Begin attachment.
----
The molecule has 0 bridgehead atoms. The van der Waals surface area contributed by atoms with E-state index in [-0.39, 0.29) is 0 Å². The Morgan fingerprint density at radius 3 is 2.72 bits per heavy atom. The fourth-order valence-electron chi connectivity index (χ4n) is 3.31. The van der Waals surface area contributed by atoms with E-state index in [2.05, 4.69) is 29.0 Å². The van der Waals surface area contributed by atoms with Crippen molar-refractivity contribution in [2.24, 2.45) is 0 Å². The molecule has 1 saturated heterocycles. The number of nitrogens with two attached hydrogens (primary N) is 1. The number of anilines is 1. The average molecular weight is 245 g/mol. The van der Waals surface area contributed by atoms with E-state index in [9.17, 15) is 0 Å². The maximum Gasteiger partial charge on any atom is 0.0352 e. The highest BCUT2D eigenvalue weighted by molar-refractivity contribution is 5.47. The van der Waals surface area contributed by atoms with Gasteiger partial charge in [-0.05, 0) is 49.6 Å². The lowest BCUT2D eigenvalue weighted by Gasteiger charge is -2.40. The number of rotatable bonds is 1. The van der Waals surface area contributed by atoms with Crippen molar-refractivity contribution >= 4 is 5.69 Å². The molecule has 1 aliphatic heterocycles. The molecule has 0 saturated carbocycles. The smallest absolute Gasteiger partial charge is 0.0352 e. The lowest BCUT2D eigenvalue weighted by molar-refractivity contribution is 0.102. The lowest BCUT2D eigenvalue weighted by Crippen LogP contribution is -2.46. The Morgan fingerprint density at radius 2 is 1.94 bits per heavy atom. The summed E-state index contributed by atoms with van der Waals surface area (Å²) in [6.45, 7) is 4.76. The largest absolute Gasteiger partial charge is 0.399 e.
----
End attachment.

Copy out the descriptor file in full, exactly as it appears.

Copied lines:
The molecule has 0 bridgehead atoms. The van der Waals surface area contributed by atoms with E-state index in [-0.39, 0.29) is 0 Å². The Morgan fingerprint density at radius 3 is 2.72 bits per heavy atom. The fourth-order valence-electron chi connectivity index (χ4n) is 3.31. The van der Waals surface area contributed by atoms with E-state index in [2.05, 4.69) is 29.0 Å². The van der Waals surface area contributed by atoms with Crippen molar-refractivity contribution in [2.24, 2.45) is 0 Å². The molecule has 1 saturated heterocycles. The number of nitrogens with two attached hydrogens (primary N) is 1. The number of anilines is 1. The average molecular weight is 245 g/mol. The van der Waals surface area contributed by atoms with E-state index in [9.17, 15) is 0 Å². The maximum Gasteiger partial charge on any atom is 0.0352 e. The highest BCUT2D eigenvalue weighted by molar-refractivity contribution is 5.47. The van der Waals surface area contributed by atoms with Gasteiger partial charge in [-0.05, 0) is 49.6 Å². The lowest BCUT2D eigenvalue weighted by Gasteiger charge is -2.40. The number of rotatable bonds is 1. The van der Waals surface area contributed by atoms with Crippen molar-refractivity contribution >= 4 is 5.69 Å². The molecule has 1 aliphatic heterocycles. The molecule has 0 saturated carbocycles. The smallest absolute Gasteiger partial charge is 0.0352 e. The lowest BCUT2D eigenvalue weighted by molar-refractivity contribution is 0.102. The lowest BCUT2D eigenvalue weighted by Crippen LogP contribution is -2.46. The Morgan fingerprint density at radius 2 is 1.94 bits per heavy atom. The summed E-state index contributed by atoms with van der Waals surface area (Å²) in [6.45, 7) is 4.76. The largest absolute Gasteiger partial charge is 0.399 e.